The tibial slope is essential in knee biomechanics, both for ligament function and knee kinematics. High tibial osteotomy (HTO) designed primarily to correct frontal plane malalignment in osteoarthritis of the knee joint can cause unintentional tibial slope changes. We evaluated tibial slope changes in 40 knees in patients with medial compartment osteoarthritis treated by dome-type HTO and external fixation on one side, and followed up for 55 months on average. Four different tibial slope measurement methods (anterior tibial cortex, proximal tibial anatomic axis, posterior tibial cortex, and proximal fibular anatomic axis) were used preoperatively and postoperatively on both sides. Patients were allocated into three groups according to their final frontal plane alignment of the knee joint (hypercorrection, normocorrection, and undercorrection groups) based on tibiofemoral anatomic axis angle. As a whole, preoperative slope values (11.2°, 7.5°, 5.6°, and 8.2° for the four methods, respectively) displayed a significant decrease postoperatively (on average 7.9°, 4.8°, 2.2°, and 3.7°, respectively). Patients with undercorrection (or recurrence of deformity) had a more remarkable decrease in slope than those with normocorrection or hypercorrection. The higher the degree of postoperative mechanical axis valgus, the higher the degree of posterior tibial slope that resulted. Sagittal plane changes after dome-type HTO basically decreasing the tibial slope should be taken into account for subsequent reconstructive procedures such as total knee arthroplasty.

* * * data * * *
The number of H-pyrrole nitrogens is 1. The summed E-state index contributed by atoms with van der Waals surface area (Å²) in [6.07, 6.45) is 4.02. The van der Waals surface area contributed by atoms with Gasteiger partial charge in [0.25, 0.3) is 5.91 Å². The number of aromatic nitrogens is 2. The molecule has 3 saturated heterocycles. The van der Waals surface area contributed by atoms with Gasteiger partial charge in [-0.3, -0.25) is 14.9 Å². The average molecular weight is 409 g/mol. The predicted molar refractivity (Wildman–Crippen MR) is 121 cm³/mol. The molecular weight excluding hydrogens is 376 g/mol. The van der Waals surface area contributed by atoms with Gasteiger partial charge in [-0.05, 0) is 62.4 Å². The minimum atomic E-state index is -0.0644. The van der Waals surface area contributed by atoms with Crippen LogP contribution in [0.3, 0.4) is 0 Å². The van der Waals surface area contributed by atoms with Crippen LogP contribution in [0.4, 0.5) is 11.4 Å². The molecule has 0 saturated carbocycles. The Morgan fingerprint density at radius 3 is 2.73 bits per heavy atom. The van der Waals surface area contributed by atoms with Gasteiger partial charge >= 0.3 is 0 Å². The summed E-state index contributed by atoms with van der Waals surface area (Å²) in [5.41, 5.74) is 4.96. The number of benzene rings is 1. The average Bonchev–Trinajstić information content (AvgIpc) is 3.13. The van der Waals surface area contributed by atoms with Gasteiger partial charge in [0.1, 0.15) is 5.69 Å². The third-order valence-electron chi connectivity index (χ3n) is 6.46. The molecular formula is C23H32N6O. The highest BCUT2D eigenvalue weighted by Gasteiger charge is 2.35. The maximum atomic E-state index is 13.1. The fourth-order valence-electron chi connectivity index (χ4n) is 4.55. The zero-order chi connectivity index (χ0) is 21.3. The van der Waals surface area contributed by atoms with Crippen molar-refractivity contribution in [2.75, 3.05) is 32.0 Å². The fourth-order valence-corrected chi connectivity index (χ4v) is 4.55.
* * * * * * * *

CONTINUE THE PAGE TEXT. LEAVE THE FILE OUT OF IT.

Dome osteotomyHigh tibial osteotomyKneeTibial slopeUnicompartmental osteoarthritis